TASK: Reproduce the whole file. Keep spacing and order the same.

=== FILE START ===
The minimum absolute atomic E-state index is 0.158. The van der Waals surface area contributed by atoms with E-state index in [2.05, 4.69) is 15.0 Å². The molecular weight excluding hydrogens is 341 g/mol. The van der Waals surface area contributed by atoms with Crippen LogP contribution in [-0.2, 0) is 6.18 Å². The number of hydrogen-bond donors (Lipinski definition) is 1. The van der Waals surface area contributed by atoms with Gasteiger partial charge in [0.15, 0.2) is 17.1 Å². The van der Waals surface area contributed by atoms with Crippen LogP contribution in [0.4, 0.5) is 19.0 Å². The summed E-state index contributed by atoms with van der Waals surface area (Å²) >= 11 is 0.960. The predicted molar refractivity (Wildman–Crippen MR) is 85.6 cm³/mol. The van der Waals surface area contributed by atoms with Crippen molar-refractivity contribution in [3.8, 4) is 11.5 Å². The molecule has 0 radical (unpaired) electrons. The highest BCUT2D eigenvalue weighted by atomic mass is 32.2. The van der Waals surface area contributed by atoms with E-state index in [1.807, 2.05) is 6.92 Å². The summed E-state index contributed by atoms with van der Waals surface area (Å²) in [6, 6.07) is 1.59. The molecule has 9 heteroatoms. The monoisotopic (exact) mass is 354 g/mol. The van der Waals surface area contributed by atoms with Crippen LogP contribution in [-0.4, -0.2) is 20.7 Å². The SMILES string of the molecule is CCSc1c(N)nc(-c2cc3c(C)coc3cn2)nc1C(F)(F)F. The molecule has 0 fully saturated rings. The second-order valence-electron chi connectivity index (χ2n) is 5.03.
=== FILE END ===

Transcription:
The minimum absolute atomic E-state index is 0.158. The van der Waals surface area contributed by atoms with E-state index in [2.05, 4.69) is 15.0 Å². The molecular weight excluding hydrogens is 341 g/mol. The van der Waals surface area contributed by atoms with Crippen LogP contribution in [-0.2, 0) is 6.18 Å². The number of hydrogen-bond donors (Lipinski definition) is 1. The van der Waals surface area contributed by atoms with Gasteiger partial charge in [0.15, 0.2) is 17.1 Å². The van der Waals surface area contributed by atoms with Crippen LogP contribution in [0.4, 0.5) is 19.0 Å². The summed E-state index contributed by atoms with van der Waals surface area (Å²) >= 11 is 0.960. The predicted molar refractivity (Wildman–Crippen MR) is 85.6 cm³/mol. The van der Waals surface area contributed by atoms with Crippen molar-refractivity contribution in [3.8, 4) is 11.5 Å². The molecule has 0 radical (unpaired) electrons. The highest BCUT2D eigenvalue weighted by atomic mass is 32.2. The van der Waals surface area contributed by atoms with E-state index in [1.807, 2.05) is 6.92 Å². The summed E-state index contributed by atoms with van der Waals surface area (Å²) in [6, 6.07) is 1.59. The molecule has 9 heteroatoms. The monoisotopic (exact) mass is 354 g/mol. The van der Waals surface area contributed by atoms with Crippen LogP contribution in [-0.4, -0.2) is 20.7 Å². The SMILES string of the molecule is CCSc1c(N)nc(-c2cc3c(C)coc3cn2)nc1C(F)(F)F. The molecule has 0 fully saturated rings. The second-order valence-electron chi connectivity index (χ2n) is 5.03.